Volume 13 Number 10
IN THIS ISSUE:
- Promoting Responsibility
- Increasing Effectiveness
- Improving Relationships
- Promoting Learning
- Discipline without Stress (DWS)
- Reviews and Testimonials
Leadership is the art of getting other people to do something you want done because they want to do it. —Dwight Eisenhower
I was asked if the approach employed to build quality into Japanese products is different from what NCLB (No Child Left Behind in the USA) is trying to accomplish by all of its testing.
My response follows:
The Japanese approach is to build quality INTO the process. In contrast, NCLB uses tests to measure AFTER the process, which is an antiquated approach in manufacturing.
The modern process is to build quality into a product rather than relying on inspection at the end and trashing the items that do not pass quality control.
Countries that are much more educationally successful, like Finland, build motivation and responsibility into the process; visit my blog to learn more about Finland’s system. The Japanese approach gives constant feedback to improve. NCLB gives no feedback during the teaching and learning process. Neither students nor teachers receive information in a timely way to improve either teaching or learning.
As an aside, as I have written many times, the use of standardized tests is totally inappropriate to improve quality learning. It just reports scores on tests that are neither valid nor reliable for the purpose for which they are being used.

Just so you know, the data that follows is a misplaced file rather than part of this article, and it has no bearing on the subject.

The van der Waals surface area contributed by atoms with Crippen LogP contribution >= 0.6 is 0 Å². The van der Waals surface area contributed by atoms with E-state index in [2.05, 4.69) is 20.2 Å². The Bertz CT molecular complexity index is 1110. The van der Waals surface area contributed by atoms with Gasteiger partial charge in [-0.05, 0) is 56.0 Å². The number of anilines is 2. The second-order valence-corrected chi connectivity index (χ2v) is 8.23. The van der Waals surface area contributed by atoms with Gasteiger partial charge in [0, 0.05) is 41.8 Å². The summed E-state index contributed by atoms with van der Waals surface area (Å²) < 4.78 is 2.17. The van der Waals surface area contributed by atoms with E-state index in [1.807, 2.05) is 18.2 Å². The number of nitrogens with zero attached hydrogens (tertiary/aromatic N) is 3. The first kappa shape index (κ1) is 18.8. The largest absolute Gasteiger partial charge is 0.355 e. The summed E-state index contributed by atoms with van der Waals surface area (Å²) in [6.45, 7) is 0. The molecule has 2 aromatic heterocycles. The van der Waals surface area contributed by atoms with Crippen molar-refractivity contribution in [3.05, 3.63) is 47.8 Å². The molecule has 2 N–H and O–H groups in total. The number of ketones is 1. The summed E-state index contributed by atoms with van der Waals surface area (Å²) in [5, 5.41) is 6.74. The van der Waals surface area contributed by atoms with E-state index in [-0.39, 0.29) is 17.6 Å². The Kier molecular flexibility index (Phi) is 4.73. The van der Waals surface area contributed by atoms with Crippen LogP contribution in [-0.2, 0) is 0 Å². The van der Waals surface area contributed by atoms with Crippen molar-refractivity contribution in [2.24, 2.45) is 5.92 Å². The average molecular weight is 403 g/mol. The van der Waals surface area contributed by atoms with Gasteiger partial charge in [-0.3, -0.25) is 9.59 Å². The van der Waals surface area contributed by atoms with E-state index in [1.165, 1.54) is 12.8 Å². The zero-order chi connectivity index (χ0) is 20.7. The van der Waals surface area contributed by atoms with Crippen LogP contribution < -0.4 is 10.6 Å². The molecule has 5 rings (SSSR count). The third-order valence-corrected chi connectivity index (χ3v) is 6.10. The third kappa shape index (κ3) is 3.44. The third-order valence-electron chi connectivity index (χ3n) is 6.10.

2. PROMOTING RESPONSIBILITY
As I walked to my high school as a student, I viewed the marquee every day for three years: “Achieve the Honorable.” Obviously, I still remember my Hollywood High school message and often reflect on the impression it made on my me.
Following are two reflections that teachers may consider posting in the classroom and parents consider asking at appropriate times:
“Are you true to the best in you?” “
Will I be better, or a better person, if I chose to do this?”
3. INCREASING EFFECTIVENESS
Alfred Hitchcock related his story about fear.
When I was five years old my father wanted to punish me for a minor misdemeanor, a very minor misdemeanor. So he sent me with a note to the police station. The police put me in jail for five minutes. I was so scared that I have a fear of policemen to this day.
Mental health practioners claim that once you know the cause of your fear, you will be on your way to becoming free of it. Not true!
Knowing the cause of something is interesting but does not create new neural connections to respond to the emotion in more effective ways. You cannot change feelings directly.
Reducing negative feelings only occurs with changing thinking because feelings always follows cognition. In short, what you feel is prompted by what you think, hear, see, smell, taste, or teach.
To reduce negative feelings, change your thoughts. Feelings follow.
4. IMPROVING RELATIONSHIPS
A number of experts in sales emphasize the importance of relationships for achieving success.
Here is a classic from Ed Oakley’s “Enlightened Leadership.”
There is a famous story about a life insurance company. The people went through the training program and were very successful for about 18 months. After 18 months, their sales dropped off.